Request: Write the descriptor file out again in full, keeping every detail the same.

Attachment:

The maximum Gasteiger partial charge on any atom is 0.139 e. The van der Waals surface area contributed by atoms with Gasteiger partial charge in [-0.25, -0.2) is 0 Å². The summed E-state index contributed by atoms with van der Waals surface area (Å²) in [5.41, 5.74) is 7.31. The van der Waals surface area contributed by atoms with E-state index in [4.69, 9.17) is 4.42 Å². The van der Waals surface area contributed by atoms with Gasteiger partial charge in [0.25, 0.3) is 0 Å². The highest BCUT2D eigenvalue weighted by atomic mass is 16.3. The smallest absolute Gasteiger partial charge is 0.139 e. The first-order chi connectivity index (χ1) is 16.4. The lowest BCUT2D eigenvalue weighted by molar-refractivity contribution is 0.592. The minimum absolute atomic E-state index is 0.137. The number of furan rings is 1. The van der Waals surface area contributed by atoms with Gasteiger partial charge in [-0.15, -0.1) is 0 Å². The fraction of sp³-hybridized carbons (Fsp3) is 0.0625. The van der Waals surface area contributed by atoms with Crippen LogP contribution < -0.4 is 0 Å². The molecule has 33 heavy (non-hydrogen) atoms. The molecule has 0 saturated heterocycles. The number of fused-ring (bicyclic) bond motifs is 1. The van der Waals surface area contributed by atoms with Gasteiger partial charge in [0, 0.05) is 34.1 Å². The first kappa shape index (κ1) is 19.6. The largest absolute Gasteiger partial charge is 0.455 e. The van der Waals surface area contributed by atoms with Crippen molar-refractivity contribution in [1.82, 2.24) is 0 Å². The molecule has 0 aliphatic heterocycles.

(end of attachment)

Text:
The maximum Gasteiger partial charge on any atom is 0.139 e. The van der Waals surface area contributed by atoms with Gasteiger partial charge in [-0.25, -0.2) is 0 Å². The summed E-state index contributed by atoms with van der Waals surface area (Å²) in [5.41, 5.74) is 7.31. The van der Waals surface area contributed by atoms with E-state index in [4.69, 9.17) is 4.42 Å². The van der Waals surface area contributed by atoms with Gasteiger partial charge in [0.25, 0.3) is 0 Å². The highest BCUT2D eigenvalue weighted by atomic mass is 16.3. The smallest absolute Gasteiger partial charge is 0.139 e. The first-order chi connectivity index (χ1) is 16.4. The lowest BCUT2D eigenvalue weighted by molar-refractivity contribution is 0.592. The minimum absolute atomic E-state index is 0.137. The number of furan rings is 1. The van der Waals surface area contributed by atoms with Gasteiger partial charge in [-0.15, -0.1) is 0 Å². The fraction of sp³-hybridized carbons (Fsp3) is 0.0625. The van der Waals surface area contributed by atoms with Crippen LogP contribution < -0.4 is 0 Å². The molecule has 33 heavy (non-hydrogen) atoms. The molecule has 0 saturated heterocycles. The number of fused-ring (bicyclic) bond motifs is 1. The van der Waals surface area contributed by atoms with Gasteiger partial charge in [0, 0.05) is 34.1 Å². The first kappa shape index (κ1) is 19.6. The largest absolute Gasteiger partial charge is 0.455 e. The van der Waals surface area contributed by atoms with Crippen molar-refractivity contribution in [1.82, 2.24) is 0 Å². The molecule has 0 aliphatic heterocycles.